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Little Known Facts about the Chicago Fire

Published on September 13th, 2018 by The Illinois Hammer Injury Law Firm


With the Chicago Fire anniversary just around the corner, here are some of the lesser known facts and history about the fire that led to the construction of the Second City.

The fire started October 8, 1871, at night from a barn owned by Patrick O’Leary and his wife Catherine, located at Chicago’s southwest side at W. DeKoven Street. While the age-old tale suggests the fire was caused by a cow kicking over a lantern on their farm, there are disputes that the cause of the fire may have originated by another cause, but due to prejudices against recent immigrants, the fire was blamed on the O’Leary’s. The fire grew rapidly and moved to east and north of Chicago, forming a wall speeding at almost 100 miles an hour which turned the Chicago beach sands into glass! It also crossed the Green Bay waters, damaging several cities in the area.

The fire finally came to rest two days later, when luckily rain showers helped the firefighters put it out. The results were devastating: an estimate of 300 deaths, and 100,000 rendered homeless with a trail of fire damage to thousands of buildings and properties totaling up to a whopping $200 million in damage, which is equal to over $4 Billion today!

Perhaps, what was even worse than the fire itself, was the lawlessness that followed it. Between October 8 and October 10, while the fire was still roaring, the city witnessed mass looting which compelled the government to enforce martial law on October 1 that wasn’t lifted until many weeks later. Coincidentally the same day the Chicago Fire began, a fire also broke out in Peshtigo, Wisconsin taking lives of 1,000 people.


The Second City

Chicago is famously known as the Second City because a large part of it had to be built all over again. A month after the fire, Joseph Medill was elected mayor who promised stricter building and fire codes. Much of Chicago’s infrastructure which included the stockyards and lumberyards on the South and West sides and the transportation system remained intact. By 1880, Chicago’s population reached a half million because of how quickly the city was rebuilt.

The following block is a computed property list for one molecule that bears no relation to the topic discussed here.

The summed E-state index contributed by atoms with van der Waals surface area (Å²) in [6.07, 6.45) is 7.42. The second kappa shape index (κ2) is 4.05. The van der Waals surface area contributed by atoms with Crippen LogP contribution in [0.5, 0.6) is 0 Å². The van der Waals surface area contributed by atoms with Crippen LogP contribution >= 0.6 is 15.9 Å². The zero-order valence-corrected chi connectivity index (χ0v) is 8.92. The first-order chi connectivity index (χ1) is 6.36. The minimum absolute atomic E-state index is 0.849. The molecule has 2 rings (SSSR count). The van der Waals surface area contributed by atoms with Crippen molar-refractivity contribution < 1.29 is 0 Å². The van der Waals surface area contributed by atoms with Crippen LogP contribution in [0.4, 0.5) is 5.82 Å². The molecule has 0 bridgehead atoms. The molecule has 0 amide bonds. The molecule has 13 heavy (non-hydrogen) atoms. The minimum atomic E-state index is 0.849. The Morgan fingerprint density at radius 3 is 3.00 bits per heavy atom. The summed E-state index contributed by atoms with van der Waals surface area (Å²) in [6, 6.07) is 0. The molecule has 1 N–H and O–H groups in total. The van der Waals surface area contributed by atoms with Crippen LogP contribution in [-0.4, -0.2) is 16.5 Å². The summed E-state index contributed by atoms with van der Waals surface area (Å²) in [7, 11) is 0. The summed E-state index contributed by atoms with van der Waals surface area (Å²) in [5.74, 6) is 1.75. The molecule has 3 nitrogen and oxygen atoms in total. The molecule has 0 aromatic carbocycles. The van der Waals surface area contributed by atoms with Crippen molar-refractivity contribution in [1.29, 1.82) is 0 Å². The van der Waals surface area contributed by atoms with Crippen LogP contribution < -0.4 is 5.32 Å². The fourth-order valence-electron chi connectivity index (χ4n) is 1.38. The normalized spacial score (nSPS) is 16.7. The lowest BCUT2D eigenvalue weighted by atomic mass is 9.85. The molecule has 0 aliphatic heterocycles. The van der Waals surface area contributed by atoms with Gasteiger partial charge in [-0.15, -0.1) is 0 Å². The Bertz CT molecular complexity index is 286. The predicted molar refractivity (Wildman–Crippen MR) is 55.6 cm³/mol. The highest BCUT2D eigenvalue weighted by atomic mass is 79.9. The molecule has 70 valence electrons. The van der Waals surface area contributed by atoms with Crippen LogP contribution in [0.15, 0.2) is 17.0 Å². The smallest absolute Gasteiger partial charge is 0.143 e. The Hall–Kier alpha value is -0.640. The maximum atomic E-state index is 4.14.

A group of talented architects like Louis Sullivan, Daniel H. Burnham, William Le Baron Jenney, and many more, designed new skyscrapers downtown, making Chicago the first city to feature such a structure. Generous monetary donations, food, clothing, and other goods flowed into Chicago from around the country and abroad. The Chicago Relief and Aid Society was placed in charge of the city’s relief efforts. City officials operated from the First Congregational Church, taking steps to preserve order in Chicago by reducing bread prices and pricing of other necessities, opening public buildings as a place of refuge for the homeless and closing saloons at 9pm to keep things peaceful and productive. In 1956, the Chicago Fire Academy was built at the location of the fire for training firefighters and a sculpture of flames called the Pillar of Fire by sculptor Egon Weiner was erected on the exact point of origin of the fire in 1961.